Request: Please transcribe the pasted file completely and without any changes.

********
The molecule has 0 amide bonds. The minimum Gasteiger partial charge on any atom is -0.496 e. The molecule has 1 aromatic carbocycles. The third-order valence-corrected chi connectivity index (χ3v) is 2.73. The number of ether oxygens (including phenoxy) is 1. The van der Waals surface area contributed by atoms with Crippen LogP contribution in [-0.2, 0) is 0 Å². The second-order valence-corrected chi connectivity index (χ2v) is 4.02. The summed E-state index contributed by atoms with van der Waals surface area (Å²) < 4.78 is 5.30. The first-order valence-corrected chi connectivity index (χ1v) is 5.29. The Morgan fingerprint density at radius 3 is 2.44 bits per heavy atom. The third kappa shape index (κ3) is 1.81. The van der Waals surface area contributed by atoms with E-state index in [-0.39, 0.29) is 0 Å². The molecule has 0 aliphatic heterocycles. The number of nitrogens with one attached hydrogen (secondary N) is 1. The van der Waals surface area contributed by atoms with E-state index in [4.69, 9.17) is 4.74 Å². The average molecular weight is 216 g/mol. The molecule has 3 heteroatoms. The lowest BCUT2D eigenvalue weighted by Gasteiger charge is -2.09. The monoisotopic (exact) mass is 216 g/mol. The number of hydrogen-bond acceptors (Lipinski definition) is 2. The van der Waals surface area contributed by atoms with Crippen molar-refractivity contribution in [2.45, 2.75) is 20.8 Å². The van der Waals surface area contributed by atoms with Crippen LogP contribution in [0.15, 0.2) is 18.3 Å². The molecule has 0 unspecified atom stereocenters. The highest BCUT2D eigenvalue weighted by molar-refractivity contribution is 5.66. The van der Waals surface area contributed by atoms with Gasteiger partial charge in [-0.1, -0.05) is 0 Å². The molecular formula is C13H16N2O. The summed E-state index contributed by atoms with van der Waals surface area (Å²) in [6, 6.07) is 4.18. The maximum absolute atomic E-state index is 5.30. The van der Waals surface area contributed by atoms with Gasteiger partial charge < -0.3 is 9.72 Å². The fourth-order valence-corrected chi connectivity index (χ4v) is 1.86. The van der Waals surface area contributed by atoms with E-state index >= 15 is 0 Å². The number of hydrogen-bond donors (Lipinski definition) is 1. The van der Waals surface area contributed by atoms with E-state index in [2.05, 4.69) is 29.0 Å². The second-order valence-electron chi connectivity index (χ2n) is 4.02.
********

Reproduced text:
The molecule has 0 amide bonds. The minimum Gasteiger partial charge on any atom is -0.496 e. The molecule has 1 aromatic carbocycles. The third-order valence-corrected chi connectivity index (χ3v) is 2.73. The number of ether oxygens (including phenoxy) is 1. The van der Waals surface area contributed by atoms with Crippen LogP contribution in [-0.2, 0) is 0 Å². The second-order valence-corrected chi connectivity index (χ2v) is 4.02. The summed E-state index contributed by atoms with van der Waals surface area (Å²) < 4.78 is 5.30. The first-order valence-corrected chi connectivity index (χ1v) is 5.29. The Morgan fingerprint density at radius 3 is 2.44 bits per heavy atom. The third kappa shape index (κ3) is 1.81. The van der Waals surface area contributed by atoms with E-state index in [-0.39, 0.29) is 0 Å². The molecule has 0 aliphatic heterocycles. The number of nitrogens with one attached hydrogen (secondary N) is 1. The van der Waals surface area contributed by atoms with E-state index in [4.69, 9.17) is 4.74 Å². The average molecular weight is 216 g/mol. The molecule has 3 heteroatoms. The lowest BCUT2D eigenvalue weighted by Gasteiger charge is -2.09. The monoisotopic (exact) mass is 216 g/mol. The number of hydrogen-bond acceptors (Lipinski definition) is 2. The van der Waals surface area contributed by atoms with Crippen molar-refractivity contribution in [2.45, 2.75) is 20.8 Å². The van der Waals surface area contributed by atoms with Crippen LogP contribution in [0.15, 0.2) is 18.3 Å². The molecule has 0 unspecified atom stereocenters. The highest BCUT2D eigenvalue weighted by molar-refractivity contribution is 5.66. The van der Waals surface area contributed by atoms with Gasteiger partial charge in [-0.1, -0.05) is 0 Å². The molecular formula is C13H16N2O. The summed E-state index contributed by atoms with van der Waals surface area (Å²) in [6, 6.07) is 4.18. The maximum absolute atomic E-state index is 5.30. The van der Waals surface area contributed by atoms with Gasteiger partial charge < -0.3 is 9.72 Å². The fourth-order valence-corrected chi connectivity index (χ4v) is 1.86. The van der Waals surface area contributed by atoms with E-state index >= 15 is 0 Å². The number of hydrogen-bond donors (Lipinski definition) is 1. The van der Waals surface area contributed by atoms with E-state index in [2.05, 4.69) is 29.0 Å². The second-order valence-electron chi connectivity index (χ2n) is 4.02.